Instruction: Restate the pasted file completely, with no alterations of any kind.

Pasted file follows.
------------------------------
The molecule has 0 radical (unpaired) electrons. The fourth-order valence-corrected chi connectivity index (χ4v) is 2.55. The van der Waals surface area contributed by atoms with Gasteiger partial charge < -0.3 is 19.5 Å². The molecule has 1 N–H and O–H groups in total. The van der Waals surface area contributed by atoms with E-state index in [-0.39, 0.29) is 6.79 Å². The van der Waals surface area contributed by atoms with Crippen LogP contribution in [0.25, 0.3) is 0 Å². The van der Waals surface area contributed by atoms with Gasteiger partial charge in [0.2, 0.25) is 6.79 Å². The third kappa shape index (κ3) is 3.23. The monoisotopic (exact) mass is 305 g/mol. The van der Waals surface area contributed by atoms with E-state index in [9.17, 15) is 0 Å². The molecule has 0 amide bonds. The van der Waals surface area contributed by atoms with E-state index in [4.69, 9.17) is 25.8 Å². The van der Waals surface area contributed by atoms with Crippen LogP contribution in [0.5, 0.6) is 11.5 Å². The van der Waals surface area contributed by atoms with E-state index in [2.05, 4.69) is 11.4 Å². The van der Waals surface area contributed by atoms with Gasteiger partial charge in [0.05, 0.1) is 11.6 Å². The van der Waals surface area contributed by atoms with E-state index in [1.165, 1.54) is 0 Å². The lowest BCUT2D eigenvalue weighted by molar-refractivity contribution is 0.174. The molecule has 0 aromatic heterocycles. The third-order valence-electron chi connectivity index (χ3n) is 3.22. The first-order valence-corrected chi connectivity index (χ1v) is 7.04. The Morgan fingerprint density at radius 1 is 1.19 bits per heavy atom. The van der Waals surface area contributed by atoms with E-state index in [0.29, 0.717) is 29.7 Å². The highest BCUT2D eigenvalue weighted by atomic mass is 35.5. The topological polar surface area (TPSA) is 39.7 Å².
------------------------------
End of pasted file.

The molecule has 0 radical (unpaired) electrons. The fourth-order valence-corrected chi connectivity index (χ4v) is 2.55. The van der Waals surface area contributed by atoms with Gasteiger partial charge < -0.3 is 19.5 Å². The molecule has 1 N–H and O–H groups in total. The van der Waals surface area contributed by atoms with E-state index in [-0.39, 0.29) is 6.79 Å². The van der Waals surface area contributed by atoms with Crippen LogP contribution in [0.25, 0.3) is 0 Å². The van der Waals surface area contributed by atoms with Gasteiger partial charge in [0.2, 0.25) is 6.79 Å². The third kappa shape index (κ3) is 3.23. The monoisotopic (exact) mass is 305 g/mol. The van der Waals surface area contributed by atoms with E-state index in [9.17, 15) is 0 Å². The molecule has 0 amide bonds. The van der Waals surface area contributed by atoms with E-state index in [4.69, 9.17) is 25.8 Å². The van der Waals surface area contributed by atoms with Crippen LogP contribution in [0.5, 0.6) is 11.5 Å². The van der Waals surface area contributed by atoms with E-state index in [2.05, 4.69) is 11.4 Å². The van der Waals surface area contributed by atoms with Gasteiger partial charge in [0.05, 0.1) is 11.6 Å². The van der Waals surface area contributed by atoms with E-state index in [1.165, 1.54) is 0 Å². The lowest BCUT2D eigenvalue weighted by molar-refractivity contribution is 0.174. The molecule has 0 aromatic heterocycles. The third-order valence-electron chi connectivity index (χ3n) is 3.22. The first-order valence-corrected chi connectivity index (χ1v) is 7.04. The Morgan fingerprint density at radius 1 is 1.19 bits per heavy atom. The van der Waals surface area contributed by atoms with E-state index in [0.29, 0.717) is 29.7 Å². The highest BCUT2D eigenvalue weighted by atomic mass is 35.5. The topological polar surface area (TPSA) is 39.7 Å².